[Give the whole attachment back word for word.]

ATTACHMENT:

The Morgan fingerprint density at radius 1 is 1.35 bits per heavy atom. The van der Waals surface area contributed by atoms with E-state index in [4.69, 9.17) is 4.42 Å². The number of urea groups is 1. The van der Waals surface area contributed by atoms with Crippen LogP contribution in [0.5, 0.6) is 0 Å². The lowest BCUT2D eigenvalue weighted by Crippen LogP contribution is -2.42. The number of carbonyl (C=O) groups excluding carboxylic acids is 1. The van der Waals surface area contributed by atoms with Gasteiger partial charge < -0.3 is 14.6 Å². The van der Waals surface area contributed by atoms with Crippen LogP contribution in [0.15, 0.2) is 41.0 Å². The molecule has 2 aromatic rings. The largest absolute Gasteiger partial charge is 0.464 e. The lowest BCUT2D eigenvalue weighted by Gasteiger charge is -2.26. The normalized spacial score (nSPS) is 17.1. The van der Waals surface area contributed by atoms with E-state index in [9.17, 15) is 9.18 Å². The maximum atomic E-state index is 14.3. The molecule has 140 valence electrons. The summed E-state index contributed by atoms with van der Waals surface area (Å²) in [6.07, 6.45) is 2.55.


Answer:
The Morgan fingerprint density at radius 1 is 1.35 bits per heavy atom. The van der Waals surface area contributed by atoms with E-state index in [4.69, 9.17) is 4.42 Å². The number of urea groups is 1. The van der Waals surface area contributed by atoms with Crippen LogP contribution in [0.5, 0.6) is 0 Å². The lowest BCUT2D eigenvalue weighted by Crippen LogP contribution is -2.42. The number of carbonyl (C=O) groups excluding carboxylic acids is 1. The van der Waals surface area contributed by atoms with Gasteiger partial charge < -0.3 is 14.6 Å². The van der Waals surface area contributed by atoms with Crippen LogP contribution in [0.15, 0.2) is 41.0 Å². The molecule has 2 aromatic rings. The largest absolute Gasteiger partial charge is 0.464 e. The lowest BCUT2D eigenvalue weighted by Gasteiger charge is -2.26. The normalized spacial score (nSPS) is 17.1. The van der Waals surface area contributed by atoms with E-state index in [9.17, 15) is 9.18 Å². The maximum atomic E-state index is 14.3. The molecule has 140 valence electrons. The summed E-state index contributed by atoms with van der Waals surface area (Å²) in [6.07, 6.45) is 2.55.